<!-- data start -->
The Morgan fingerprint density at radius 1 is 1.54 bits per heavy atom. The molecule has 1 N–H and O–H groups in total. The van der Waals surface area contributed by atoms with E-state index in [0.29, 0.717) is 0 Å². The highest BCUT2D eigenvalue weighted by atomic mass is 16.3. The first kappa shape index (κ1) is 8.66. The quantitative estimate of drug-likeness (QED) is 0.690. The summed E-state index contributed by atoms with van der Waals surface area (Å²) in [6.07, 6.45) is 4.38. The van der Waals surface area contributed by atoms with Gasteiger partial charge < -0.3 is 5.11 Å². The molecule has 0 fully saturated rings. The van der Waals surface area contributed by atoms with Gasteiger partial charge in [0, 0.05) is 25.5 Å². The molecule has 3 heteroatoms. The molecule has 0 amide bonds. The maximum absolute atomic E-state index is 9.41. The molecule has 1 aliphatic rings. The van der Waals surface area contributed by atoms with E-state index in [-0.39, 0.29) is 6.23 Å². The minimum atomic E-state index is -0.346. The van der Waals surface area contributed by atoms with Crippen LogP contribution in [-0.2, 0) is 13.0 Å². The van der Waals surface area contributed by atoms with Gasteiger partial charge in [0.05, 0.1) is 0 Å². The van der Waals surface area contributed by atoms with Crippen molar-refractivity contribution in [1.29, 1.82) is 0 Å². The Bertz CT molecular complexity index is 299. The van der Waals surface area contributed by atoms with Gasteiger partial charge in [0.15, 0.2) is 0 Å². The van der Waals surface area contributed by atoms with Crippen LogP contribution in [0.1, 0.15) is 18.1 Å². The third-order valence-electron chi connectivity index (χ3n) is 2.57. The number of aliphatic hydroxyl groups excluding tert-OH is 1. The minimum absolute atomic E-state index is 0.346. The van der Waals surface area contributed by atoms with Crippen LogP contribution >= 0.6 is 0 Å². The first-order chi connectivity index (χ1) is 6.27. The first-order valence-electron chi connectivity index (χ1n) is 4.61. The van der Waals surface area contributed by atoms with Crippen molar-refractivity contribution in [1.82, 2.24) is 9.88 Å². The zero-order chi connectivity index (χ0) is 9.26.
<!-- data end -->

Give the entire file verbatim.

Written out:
The Morgan fingerprint density at radius 1 is 1.54 bits per heavy atom. The molecule has 1 N–H and O–H groups in total. The van der Waals surface area contributed by atoms with E-state index in [0.29, 0.717) is 0 Å². The highest BCUT2D eigenvalue weighted by atomic mass is 16.3. The first kappa shape index (κ1) is 8.66. The quantitative estimate of drug-likeness (QED) is 0.690. The summed E-state index contributed by atoms with van der Waals surface area (Å²) in [6.07, 6.45) is 4.38. The van der Waals surface area contributed by atoms with Gasteiger partial charge < -0.3 is 5.11 Å². The molecule has 0 fully saturated rings. The van der Waals surface area contributed by atoms with Gasteiger partial charge in [0, 0.05) is 25.5 Å². The molecule has 3 heteroatoms. The molecule has 0 amide bonds. The maximum absolute atomic E-state index is 9.41. The molecule has 1 aliphatic rings. The van der Waals surface area contributed by atoms with E-state index in [-0.39, 0.29) is 6.23 Å². The minimum atomic E-state index is -0.346. The van der Waals surface area contributed by atoms with Crippen LogP contribution in [-0.2, 0) is 13.0 Å². The van der Waals surface area contributed by atoms with Gasteiger partial charge in [0.05, 0.1) is 0 Å². The van der Waals surface area contributed by atoms with Crippen molar-refractivity contribution in [1.29, 1.82) is 0 Å². The Bertz CT molecular complexity index is 299. The van der Waals surface area contributed by atoms with Gasteiger partial charge in [0.15, 0.2) is 0 Å². The van der Waals surface area contributed by atoms with Crippen LogP contribution in [0.1, 0.15) is 18.1 Å². The third-order valence-electron chi connectivity index (χ3n) is 2.57. The number of aliphatic hydroxyl groups excluding tert-OH is 1. The minimum absolute atomic E-state index is 0.346. The van der Waals surface area contributed by atoms with Crippen LogP contribution >= 0.6 is 0 Å². The first-order chi connectivity index (χ1) is 6.27. The first-order valence-electron chi connectivity index (χ1n) is 4.61. The van der Waals surface area contributed by atoms with Crippen molar-refractivity contribution in [1.82, 2.24) is 9.88 Å². The zero-order chi connectivity index (χ0) is 9.26.